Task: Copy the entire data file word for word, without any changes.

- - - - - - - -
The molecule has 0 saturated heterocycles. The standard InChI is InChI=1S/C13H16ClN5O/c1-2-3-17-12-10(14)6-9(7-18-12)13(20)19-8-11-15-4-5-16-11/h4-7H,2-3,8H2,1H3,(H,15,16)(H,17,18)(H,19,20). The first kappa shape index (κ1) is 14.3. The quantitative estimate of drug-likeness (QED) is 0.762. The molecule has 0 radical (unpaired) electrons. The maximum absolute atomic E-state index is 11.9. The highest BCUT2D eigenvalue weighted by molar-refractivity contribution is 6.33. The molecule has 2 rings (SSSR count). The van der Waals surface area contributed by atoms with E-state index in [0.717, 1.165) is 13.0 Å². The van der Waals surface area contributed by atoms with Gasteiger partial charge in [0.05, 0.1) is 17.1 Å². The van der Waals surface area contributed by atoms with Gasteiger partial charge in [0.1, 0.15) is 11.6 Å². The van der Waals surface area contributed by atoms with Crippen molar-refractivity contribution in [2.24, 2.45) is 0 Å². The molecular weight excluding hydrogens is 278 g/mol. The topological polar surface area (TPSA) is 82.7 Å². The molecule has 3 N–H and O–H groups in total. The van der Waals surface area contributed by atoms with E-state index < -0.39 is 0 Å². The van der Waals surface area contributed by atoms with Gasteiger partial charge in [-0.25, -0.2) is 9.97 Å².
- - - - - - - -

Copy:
The molecule has 0 saturated heterocycles. The standard InChI is InChI=1S/C13H16ClN5O/c1-2-3-17-12-10(14)6-9(7-18-12)13(20)19-8-11-15-4-5-16-11/h4-7H,2-3,8H2,1H3,(H,15,16)(H,17,18)(H,19,20). The first kappa shape index (κ1) is 14.3. The quantitative estimate of drug-likeness (QED) is 0.762. The molecule has 0 radical (unpaired) electrons. The maximum absolute atomic E-state index is 11.9. The highest BCUT2D eigenvalue weighted by molar-refractivity contribution is 6.33. The molecule has 2 rings (SSSR count). The van der Waals surface area contributed by atoms with E-state index in [0.717, 1.165) is 13.0 Å². The van der Waals surface area contributed by atoms with Gasteiger partial charge in [0.05, 0.1) is 17.1 Å². The van der Waals surface area contributed by atoms with Gasteiger partial charge in [0.1, 0.15) is 11.6 Å². The van der Waals surface area contributed by atoms with Crippen molar-refractivity contribution in [2.24, 2.45) is 0 Å². The molecular weight excluding hydrogens is 278 g/mol. The topological polar surface area (TPSA) is 82.7 Å². The molecule has 3 N–H and O–H groups in total. The van der Waals surface area contributed by atoms with E-state index < -0.39 is 0 Å². The van der Waals surface area contributed by atoms with Gasteiger partial charge in [-0.25, -0.2) is 9.97 Å².